The fired United Airlines flight attendant who is suing Marriott under a variety of theories stemming from a positive Covid-19 test, quarantine at the Courtyard Wilmington Downtown, and the hotel sharing his behavior with the airline including that he was allegedly maskless in the lobby among other guests despite his Covid-19 diagnosis is getting quite a bit of coverage.
Much of the detail in the suit is a total distraction. A lot of time is focused on whether or not Marriott had policies in place that he was violating rather than whether or not the specific claims about his behavior that were shared with United are true or not. That’s the real issue. And the suit offers no motive as to why the hotel would lie, which will make it difficult to prevail in any jury trial.
I pointed to a more fundamental problem: the flight attendant is suing Marriott, but the hotel is neither owned nor operated by Marriott as the suit claims. Instead the hotel appears to be operated by CN Hotels. There’s no theory advanced why Marriott would be liable without being the one responsible for the employees who communicated with United.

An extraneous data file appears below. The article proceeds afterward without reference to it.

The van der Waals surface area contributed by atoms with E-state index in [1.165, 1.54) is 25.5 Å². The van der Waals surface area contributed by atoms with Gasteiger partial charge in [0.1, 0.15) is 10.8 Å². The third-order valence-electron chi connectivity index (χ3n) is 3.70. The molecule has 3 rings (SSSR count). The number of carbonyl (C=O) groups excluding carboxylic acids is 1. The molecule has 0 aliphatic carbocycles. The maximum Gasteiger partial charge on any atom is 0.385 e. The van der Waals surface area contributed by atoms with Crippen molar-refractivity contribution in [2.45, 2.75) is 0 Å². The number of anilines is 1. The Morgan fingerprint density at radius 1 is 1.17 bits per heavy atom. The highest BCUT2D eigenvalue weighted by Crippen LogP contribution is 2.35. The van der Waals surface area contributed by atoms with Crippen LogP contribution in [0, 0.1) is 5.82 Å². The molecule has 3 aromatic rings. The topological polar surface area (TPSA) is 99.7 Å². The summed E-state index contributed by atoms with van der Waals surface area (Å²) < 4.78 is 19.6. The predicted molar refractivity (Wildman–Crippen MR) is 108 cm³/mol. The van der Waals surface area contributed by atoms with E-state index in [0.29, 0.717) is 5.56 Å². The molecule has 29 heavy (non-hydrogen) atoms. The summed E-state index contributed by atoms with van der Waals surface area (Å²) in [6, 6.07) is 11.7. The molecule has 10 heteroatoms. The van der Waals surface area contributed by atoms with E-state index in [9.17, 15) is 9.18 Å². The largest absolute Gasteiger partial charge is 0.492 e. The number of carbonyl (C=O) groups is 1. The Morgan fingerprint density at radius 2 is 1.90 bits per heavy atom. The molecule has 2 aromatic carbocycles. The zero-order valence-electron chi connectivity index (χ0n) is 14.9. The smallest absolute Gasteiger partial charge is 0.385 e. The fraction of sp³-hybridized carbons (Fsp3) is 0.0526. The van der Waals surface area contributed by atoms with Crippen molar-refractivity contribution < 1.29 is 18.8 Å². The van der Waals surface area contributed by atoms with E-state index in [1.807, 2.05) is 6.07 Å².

There’s another defect in the suit which reader and law professor Josh Blackman points out to me. I hadn’t looked at where the suit was filed…
The Plaintiff sued in Cook County, Illinois circuit court. He picked that venue because Marriott International does business in Illinois. CN Hotels, however, does not. All of their properties seem to be on the East Coast. There is no personal jurisdiction over CN Hotels in Illinois. He’ll have to file suit in Delaware against CN.
Several few years ago I was sued in federal court for a (completely factual) post I had written that the subject whom was claiming to start an airline didn’t like. It struck me as one of the more far-fetched schemes even for a world that regularly sees efforts like BALTIA and Avatar.
He fired his first attorney who sent me a nastygram, because that attorney wouldn’t actually file suit. His second lawyer filed against me in Virginia, which had no anti-SLAPP statute at the time.
I hadn’t lived in Virginia in several years and the plaintiff – who had corresponded with me in Texas knew this. The attorney didn’t check the information his client gave him and even claimed in his federal suit filed in the Eastern District of Virginia on the day the statute of limitations would have tolled that I was evading service.
We drew Leonie Brinkema as our judge. She presided over the trial of 9/11 conspirator Zacarias Moussaoui and issued a stay against President Trump’s immigration executive order during his first month in office. This is not a judge to suffer fools gladly. A federal rule 11 letter, putting the attorney on notice that we’d seek costs against him, helped put the matter to rest quickly.